In eight years on the Citizens’ Bond Oversight Committee, seven on the Citizens’ Budget Oversight Committee, and years on PTAs and coaching soccer, Robert Studdiford taught himself how the West Contra Costa County Unified School District system works.
Pretty remarkable for a high school dropout – which is one reason the school board candidate says he’s qualified for the job.
Studdiford is a Berkeley-tinted version of a Horatio Alger story. At 17 he dropped out, moved out and began working at a theater company in New York. For two years he stage-managed for the Syracuse Ballet and with his time off began hitchhiking across the country.
He joined a communal house and watched as the crack wars of the ’80s erupted in his neighborhood. He sold flowers for seven years, traveled the world for one, and then came back and became an electrician.
Until one day he says, “My boss of seven years lit me up,” — that is made him really angry — “and I almost killed him. I ran around a job site with a big old wrench.”
He quit the next day.
Studdiford’s wife, Lauren, bought a bike soon after, but couldn’t carry a water bottle, pump and lock while riding — and so began his journey into patenting bicycle fasteners. His company Twofish Unlimited holds five patents now.
“My wife and I are Pisces — she had a problem and I fixed it,” he said matter-of-factly. “And we’re unlimited because no one should limit themselves.”
Studdiford says it was the influence of his friend Amy — the first in the commune to become a parent — that sparked his involvement in West County schools where he would go volunteer, once even constructing a to-scale version of the solar system complete with a 20-foot-tall planet.
“When my oldest son Adrian got ready to enter kindergarten,” Studdiford said, “Amy took me aside and she said, ‘OK Robert you’re going to get on PTA. Now you’re to join site council and you’re going to coach sports. Because these are the people you’re going to see for the rest of your child’s education.’”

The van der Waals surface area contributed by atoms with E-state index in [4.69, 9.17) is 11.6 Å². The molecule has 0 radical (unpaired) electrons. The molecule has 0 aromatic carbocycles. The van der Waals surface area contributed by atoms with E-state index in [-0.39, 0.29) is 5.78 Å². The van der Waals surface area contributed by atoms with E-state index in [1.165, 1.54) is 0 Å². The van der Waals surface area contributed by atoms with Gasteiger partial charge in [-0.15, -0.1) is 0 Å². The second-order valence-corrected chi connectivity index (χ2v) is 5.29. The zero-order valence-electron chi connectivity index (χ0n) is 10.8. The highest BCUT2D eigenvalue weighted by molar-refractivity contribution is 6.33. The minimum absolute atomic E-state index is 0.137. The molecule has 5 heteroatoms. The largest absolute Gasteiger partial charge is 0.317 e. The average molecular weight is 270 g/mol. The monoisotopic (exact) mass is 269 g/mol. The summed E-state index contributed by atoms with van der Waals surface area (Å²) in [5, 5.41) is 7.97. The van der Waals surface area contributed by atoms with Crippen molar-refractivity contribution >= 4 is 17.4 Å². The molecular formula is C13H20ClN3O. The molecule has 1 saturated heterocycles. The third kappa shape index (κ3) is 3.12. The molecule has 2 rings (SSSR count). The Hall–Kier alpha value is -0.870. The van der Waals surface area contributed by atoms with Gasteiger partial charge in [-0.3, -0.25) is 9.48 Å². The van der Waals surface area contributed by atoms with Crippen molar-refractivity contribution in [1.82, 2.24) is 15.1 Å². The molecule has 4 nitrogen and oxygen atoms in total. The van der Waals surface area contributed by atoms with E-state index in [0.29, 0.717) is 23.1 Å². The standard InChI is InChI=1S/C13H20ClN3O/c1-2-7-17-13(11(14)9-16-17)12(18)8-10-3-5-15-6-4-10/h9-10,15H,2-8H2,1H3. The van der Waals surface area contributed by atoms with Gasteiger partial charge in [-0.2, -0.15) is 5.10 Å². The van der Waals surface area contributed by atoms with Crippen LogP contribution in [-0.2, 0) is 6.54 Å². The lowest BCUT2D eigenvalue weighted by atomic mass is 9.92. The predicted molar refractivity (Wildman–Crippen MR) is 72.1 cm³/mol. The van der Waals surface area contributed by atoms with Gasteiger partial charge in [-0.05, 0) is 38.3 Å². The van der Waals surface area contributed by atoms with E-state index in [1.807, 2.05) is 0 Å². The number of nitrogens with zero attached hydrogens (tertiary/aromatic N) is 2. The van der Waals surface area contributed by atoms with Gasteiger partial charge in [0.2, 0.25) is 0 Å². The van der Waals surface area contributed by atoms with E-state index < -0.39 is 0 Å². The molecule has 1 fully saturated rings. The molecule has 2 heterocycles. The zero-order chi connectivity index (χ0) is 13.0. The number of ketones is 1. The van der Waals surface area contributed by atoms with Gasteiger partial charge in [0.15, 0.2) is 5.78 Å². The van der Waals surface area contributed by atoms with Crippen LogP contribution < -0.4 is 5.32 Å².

He says she was absolutely right.
From there he became vice president of the PTA, which snowballed into sitting on the redistricting committee for Lovonya Dejean Middle School.
“That really opened my eyes to the diversity in the district,” he said. “How big the district was and what are the social issues that happen from neighborhood to neighborhood.”
For Studdiford, being an advocate for children meant then and means now a need to understand the money.
“What Amy really helped me understand early in the process was if I knew and understood where the flow of money went I would be able to advocate in the best form for my own children’s education and by doing that I would be able to strengthen the whole process,” he said.
Studdiford has sat on the committee that oversees $1.27 billion in bond dollars and the construction of 56 buildings in the district, but he first got involved when his son’s elementary school, Castro, came up for renovation within the bond program.
It’s his experience — the 12 years he says he spent learning how to listen and ask questions — that makes him a good candidate to sit on the school board, he said.
If elected, he says he would like to use the relationships he has accumulated to create better dialogue between the district and bargaining units such as the teacher’s unions. He would also search for more financial stability in the district, which could mean creating new relationships through business or lobbying at state level. And he wants to bring arts back into the schools.
Studdiford says choosing to run, to open himself up for public scrutiny, was a serious decision.
“People say, ‘Well you know you shouldn’t be running. You’re a high school drop out — what do you know about education?’” he said, words tumbling out after one another, hands pounding on the table.
“I’d like to ask them, ‘What the hell do you know about troubled youth? What makes you understand? Why shouldn’t troubled youth be represented at the board level? Why shouldn’t I represent a child at risk, both educationally, socially?’”
For Studdiford, a man who has taken life’s challenges as they come — who once rode two-and-a-half days in a big rig with a shotgun in his lap during a truckers strike, to which he says — “It was both our lives, so hell I was ready to shoot” — running for this office means more than just sitting on a board with a host of well-educated individuals who make important decisions.
“I literally feel like I have a master’s if not a Ph.D. in West Contra Costa Unified public education,” he said. “I feel like I have a responsibility to my community.”